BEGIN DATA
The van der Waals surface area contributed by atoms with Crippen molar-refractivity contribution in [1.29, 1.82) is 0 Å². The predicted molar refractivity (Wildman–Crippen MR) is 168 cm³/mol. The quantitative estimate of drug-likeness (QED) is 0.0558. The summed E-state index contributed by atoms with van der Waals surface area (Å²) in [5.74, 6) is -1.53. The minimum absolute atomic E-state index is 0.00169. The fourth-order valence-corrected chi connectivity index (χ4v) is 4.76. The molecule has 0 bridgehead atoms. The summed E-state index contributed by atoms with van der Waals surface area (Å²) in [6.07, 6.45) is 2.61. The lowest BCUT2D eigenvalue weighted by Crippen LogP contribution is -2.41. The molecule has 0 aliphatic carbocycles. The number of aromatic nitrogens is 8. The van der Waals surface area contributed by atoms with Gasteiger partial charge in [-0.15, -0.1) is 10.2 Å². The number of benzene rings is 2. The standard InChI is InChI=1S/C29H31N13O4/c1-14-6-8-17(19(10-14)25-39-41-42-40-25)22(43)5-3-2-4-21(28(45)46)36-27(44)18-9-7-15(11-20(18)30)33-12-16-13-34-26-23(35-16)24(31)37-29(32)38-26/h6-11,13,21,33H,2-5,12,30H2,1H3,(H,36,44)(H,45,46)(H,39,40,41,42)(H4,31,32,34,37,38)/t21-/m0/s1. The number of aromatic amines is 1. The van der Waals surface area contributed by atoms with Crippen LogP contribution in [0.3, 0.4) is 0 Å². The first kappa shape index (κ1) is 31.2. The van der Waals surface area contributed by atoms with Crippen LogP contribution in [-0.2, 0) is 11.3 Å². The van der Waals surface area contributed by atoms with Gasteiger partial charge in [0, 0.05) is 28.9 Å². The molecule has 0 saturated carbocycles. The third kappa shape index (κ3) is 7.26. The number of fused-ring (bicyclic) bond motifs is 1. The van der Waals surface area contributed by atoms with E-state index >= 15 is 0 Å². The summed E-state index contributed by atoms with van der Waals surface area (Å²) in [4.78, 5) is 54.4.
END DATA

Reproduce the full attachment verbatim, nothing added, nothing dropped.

The van der Waals surface area contributed by atoms with Crippen molar-refractivity contribution in [1.29, 1.82) is 0 Å². The predicted molar refractivity (Wildman–Crippen MR) is 168 cm³/mol. The quantitative estimate of drug-likeness (QED) is 0.0558. The summed E-state index contributed by atoms with van der Waals surface area (Å²) in [5.74, 6) is -1.53. The minimum absolute atomic E-state index is 0.00169. The fourth-order valence-corrected chi connectivity index (χ4v) is 4.76. The molecule has 0 bridgehead atoms. The summed E-state index contributed by atoms with van der Waals surface area (Å²) in [6.07, 6.45) is 2.61. The lowest BCUT2D eigenvalue weighted by Crippen LogP contribution is -2.41. The molecule has 0 aliphatic carbocycles. The number of aromatic nitrogens is 8. The van der Waals surface area contributed by atoms with Gasteiger partial charge in [-0.15, -0.1) is 10.2 Å². The number of benzene rings is 2. The standard InChI is InChI=1S/C29H31N13O4/c1-14-6-8-17(19(10-14)25-39-41-42-40-25)22(43)5-3-2-4-21(28(45)46)36-27(44)18-9-7-15(11-20(18)30)33-12-16-13-34-26-23(35-16)24(31)37-29(32)38-26/h6-11,13,21,33H,2-5,12,30H2,1H3,(H,36,44)(H,45,46)(H,39,40,41,42)(H4,31,32,34,37,38)/t21-/m0/s1. The number of aromatic amines is 1. The van der Waals surface area contributed by atoms with Crippen LogP contribution in [0.3, 0.4) is 0 Å². The first kappa shape index (κ1) is 31.2. The van der Waals surface area contributed by atoms with Crippen LogP contribution in [-0.2, 0) is 11.3 Å². The van der Waals surface area contributed by atoms with Gasteiger partial charge in [0, 0.05) is 28.9 Å². The molecule has 0 saturated carbocycles. The third kappa shape index (κ3) is 7.26. The number of fused-ring (bicyclic) bond motifs is 1. The van der Waals surface area contributed by atoms with E-state index >= 15 is 0 Å². The summed E-state index contributed by atoms with van der Waals surface area (Å²) in [4.78, 5) is 54.4.